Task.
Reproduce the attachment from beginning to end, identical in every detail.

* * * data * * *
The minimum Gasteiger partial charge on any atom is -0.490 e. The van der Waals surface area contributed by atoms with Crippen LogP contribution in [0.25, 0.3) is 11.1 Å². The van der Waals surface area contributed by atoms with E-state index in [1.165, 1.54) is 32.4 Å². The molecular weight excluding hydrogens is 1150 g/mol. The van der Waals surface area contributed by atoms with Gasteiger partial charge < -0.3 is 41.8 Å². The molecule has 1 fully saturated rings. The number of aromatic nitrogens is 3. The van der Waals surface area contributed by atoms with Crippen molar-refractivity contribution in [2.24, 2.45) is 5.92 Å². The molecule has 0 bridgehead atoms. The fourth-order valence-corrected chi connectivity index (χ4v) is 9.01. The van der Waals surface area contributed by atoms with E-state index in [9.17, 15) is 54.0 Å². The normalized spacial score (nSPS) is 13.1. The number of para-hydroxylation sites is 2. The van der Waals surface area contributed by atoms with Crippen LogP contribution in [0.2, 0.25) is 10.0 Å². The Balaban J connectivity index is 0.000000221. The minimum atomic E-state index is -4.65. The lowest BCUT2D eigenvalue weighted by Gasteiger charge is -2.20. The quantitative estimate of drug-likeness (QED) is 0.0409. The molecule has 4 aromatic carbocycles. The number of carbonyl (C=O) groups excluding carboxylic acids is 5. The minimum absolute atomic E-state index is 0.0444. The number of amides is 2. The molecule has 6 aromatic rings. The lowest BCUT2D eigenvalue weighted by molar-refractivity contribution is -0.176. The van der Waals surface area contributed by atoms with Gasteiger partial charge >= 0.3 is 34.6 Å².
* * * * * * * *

The minimum Gasteiger partial charge on any atom is -0.490 e. The van der Waals surface area contributed by atoms with Crippen LogP contribution in [0.25, 0.3) is 11.1 Å². The van der Waals surface area contributed by atoms with E-state index in [1.165, 1.54) is 32.4 Å². The molecular weight excluding hydrogens is 1150 g/mol. The van der Waals surface area contributed by atoms with Gasteiger partial charge < -0.3 is 41.8 Å². The molecule has 1 fully saturated rings. The number of aromatic nitrogens is 3. The van der Waals surface area contributed by atoms with Crippen molar-refractivity contribution in [2.24, 2.45) is 5.92 Å². The molecule has 0 bridgehead atoms. The fourth-order valence-corrected chi connectivity index (χ4v) is 9.01. The van der Waals surface area contributed by atoms with E-state index in [9.17, 15) is 54.0 Å². The normalized spacial score (nSPS) is 13.1. The number of para-hydroxylation sites is 2. The van der Waals surface area contributed by atoms with Crippen LogP contribution in [0.2, 0.25) is 10.0 Å². The Balaban J connectivity index is 0.000000221. The minimum atomic E-state index is -4.65. The lowest BCUT2D eigenvalue weighted by Gasteiger charge is -2.20. The quantitative estimate of drug-likeness (QED) is 0.0409. The molecule has 4 aromatic carbocycles. The number of carbonyl (C=O) groups excluding carboxylic acids is 5. The minimum absolute atomic E-state index is 0.0444. The number of amides is 2. The molecule has 6 aromatic rings. The lowest BCUT2D eigenvalue weighted by molar-refractivity contribution is -0.176. The van der Waals surface area contributed by atoms with Gasteiger partial charge >= 0.3 is 34.6 Å².